Photo credit: Neurone development, artwork by Stephen Magrath. Credit: Stephen Magrath.
My newest project, Neurological Imaginaries bridges my interest in both arts-based ethnography and medical sciences as an experimental ethnography that encompasses non-textual forms, creative nonfiction, and affect theory to explore traumatic brain injuries and memory disturbances.
This research is funded by a Wenner-Gren Foundation for Anthropological Research award and a Social Science and Humanities Research Council grant.
Sensate Memories, Multimodal Ethnography Roundtable, August 13, 2020.
Publications / Papers
Book Manuscript In Process. A forgetful ethnography: Memory, injury and cerebral suffering.
Manuscript in Process. with Alexandrine Boudreault-Fournier, Havana Syndrome: Political imagination and Science Fictions.
Under review. The Memory Multiverse: Existential ruptures, familiar faces and injured minds, Special Issue – Madness, edited by Baptiste Moutaud, Terrain.
with Michelle Charette and Elizabeth Lima, Listening to an injured mind: A sonic installation, Uncommon Senses III, Sensory Ethnography Conference, Montreal, May 6-9, 2021.
Sonic art, brain injury, and intimate ethnography: A review of Reassembled, Slightly Askew. Anthropologica 63(1), 2021.
Staying in the field: Living arrangements, violence, and the female anthropologist. In Fieldwork Stories: Experiences, Affect, and the Lessons of Anthropology in the 21stCentury, edited by Ida Fadzillah and Will Leggett. Lexington Press (2021).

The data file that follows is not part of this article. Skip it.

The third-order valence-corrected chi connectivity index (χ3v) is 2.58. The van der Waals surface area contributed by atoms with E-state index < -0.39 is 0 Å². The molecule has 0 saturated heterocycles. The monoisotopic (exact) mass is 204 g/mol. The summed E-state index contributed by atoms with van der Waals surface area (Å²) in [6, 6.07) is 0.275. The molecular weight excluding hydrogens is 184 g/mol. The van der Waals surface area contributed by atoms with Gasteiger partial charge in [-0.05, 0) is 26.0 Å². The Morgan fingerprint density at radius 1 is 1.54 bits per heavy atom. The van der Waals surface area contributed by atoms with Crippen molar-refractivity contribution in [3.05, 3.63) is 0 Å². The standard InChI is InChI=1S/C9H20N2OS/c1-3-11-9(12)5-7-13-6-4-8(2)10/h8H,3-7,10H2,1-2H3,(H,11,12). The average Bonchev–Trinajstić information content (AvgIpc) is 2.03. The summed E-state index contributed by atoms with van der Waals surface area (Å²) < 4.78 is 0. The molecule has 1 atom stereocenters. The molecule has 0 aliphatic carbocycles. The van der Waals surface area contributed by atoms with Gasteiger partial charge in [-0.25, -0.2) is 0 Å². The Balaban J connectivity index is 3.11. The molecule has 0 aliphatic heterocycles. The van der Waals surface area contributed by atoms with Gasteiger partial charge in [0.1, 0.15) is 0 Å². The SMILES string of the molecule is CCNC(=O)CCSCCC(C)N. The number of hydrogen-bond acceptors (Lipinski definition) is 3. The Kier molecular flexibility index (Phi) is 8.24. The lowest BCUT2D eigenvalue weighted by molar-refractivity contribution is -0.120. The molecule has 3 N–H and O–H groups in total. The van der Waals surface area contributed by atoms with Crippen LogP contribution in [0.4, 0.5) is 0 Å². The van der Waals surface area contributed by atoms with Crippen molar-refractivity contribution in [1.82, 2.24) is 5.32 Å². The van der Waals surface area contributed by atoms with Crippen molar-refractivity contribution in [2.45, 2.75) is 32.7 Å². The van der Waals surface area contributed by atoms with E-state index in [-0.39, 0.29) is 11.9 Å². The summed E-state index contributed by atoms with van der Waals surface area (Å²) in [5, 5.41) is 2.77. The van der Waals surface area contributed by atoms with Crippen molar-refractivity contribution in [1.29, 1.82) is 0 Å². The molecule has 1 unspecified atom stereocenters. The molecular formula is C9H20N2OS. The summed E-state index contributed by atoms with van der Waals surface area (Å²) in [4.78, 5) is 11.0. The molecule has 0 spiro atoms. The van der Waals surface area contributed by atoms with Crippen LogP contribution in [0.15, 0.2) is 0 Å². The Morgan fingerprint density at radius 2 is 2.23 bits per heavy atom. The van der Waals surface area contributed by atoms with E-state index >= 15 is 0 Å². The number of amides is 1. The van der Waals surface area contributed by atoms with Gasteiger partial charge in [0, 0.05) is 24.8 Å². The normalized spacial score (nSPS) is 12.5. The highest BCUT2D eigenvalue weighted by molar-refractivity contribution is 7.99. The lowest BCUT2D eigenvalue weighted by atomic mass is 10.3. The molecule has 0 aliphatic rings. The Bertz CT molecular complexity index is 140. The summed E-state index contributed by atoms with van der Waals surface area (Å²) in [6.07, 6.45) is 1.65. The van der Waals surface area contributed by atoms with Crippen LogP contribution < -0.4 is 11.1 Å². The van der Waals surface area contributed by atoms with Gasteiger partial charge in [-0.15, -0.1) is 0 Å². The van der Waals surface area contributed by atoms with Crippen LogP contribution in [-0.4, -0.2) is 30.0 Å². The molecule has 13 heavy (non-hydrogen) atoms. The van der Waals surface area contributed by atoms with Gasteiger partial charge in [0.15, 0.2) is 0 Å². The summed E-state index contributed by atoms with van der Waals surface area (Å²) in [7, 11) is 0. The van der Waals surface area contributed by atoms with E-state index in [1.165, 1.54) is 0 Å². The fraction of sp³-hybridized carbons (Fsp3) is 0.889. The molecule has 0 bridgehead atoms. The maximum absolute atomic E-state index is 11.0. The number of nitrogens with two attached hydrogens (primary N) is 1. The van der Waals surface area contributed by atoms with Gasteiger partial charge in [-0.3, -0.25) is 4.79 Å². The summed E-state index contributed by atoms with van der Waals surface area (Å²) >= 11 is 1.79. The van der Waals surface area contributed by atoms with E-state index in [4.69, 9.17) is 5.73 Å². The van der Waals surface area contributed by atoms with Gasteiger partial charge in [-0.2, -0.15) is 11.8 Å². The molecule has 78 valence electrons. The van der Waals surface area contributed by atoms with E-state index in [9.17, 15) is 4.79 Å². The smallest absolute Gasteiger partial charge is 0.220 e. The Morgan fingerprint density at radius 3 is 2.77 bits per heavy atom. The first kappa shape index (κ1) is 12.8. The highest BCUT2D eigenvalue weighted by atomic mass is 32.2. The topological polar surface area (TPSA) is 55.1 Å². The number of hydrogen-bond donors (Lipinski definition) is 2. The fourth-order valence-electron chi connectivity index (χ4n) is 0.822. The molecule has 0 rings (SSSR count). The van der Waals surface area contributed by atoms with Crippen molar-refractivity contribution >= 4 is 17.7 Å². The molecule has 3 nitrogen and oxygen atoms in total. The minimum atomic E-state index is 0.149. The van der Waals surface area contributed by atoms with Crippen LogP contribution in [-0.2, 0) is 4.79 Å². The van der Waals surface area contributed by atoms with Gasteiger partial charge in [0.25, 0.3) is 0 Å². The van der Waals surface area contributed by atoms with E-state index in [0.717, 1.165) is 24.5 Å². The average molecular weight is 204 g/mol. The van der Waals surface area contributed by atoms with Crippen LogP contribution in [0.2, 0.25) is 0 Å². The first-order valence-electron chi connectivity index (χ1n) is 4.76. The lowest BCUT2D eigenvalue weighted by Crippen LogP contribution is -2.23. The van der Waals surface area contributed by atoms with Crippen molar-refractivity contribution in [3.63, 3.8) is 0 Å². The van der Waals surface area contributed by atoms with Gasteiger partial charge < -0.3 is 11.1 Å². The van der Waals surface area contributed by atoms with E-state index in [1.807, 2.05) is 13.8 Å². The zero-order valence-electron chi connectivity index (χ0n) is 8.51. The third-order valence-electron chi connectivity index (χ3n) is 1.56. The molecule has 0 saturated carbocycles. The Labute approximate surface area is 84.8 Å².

Neurological Disturbances and Time Travel. Catalyst: Feminism, Theory, Technoscience (2019).
Art, Neuroscience and Ethnography, Platypus, CASTAC, October 2, 2018
Affective Science, or the Sad Brain, Imaginings Series - Affect, Centre for Imaginative Ethnography, 2014
Neurological disturbances and time travel, Canadian Anthropology Society (CASCA) annual meeting, Santiago, Cuba, May 17, 2018
A forgetful ethnography, Colleex Workshop, Collaboratory for Ethnographic Experimentation, Lisbon, Portugal, July 13-15, 2017
An Ethnography of Invisibility: Neuro-Medicine and Felt Theory, Affective Evidence, AAA, Minneapolis, November 17, 2017
An ethnography of invisibility? African Neuroscience, memory and feeling, Technoscience Salon, York University / University of Toronto, October 10, 2014
“Neurological Imaginaries” Series seeks to bring neuroscientists, anthropologists, and artists together in an interdisciplinary conversation to discuss epistemological tensions within traumatic brain injury care.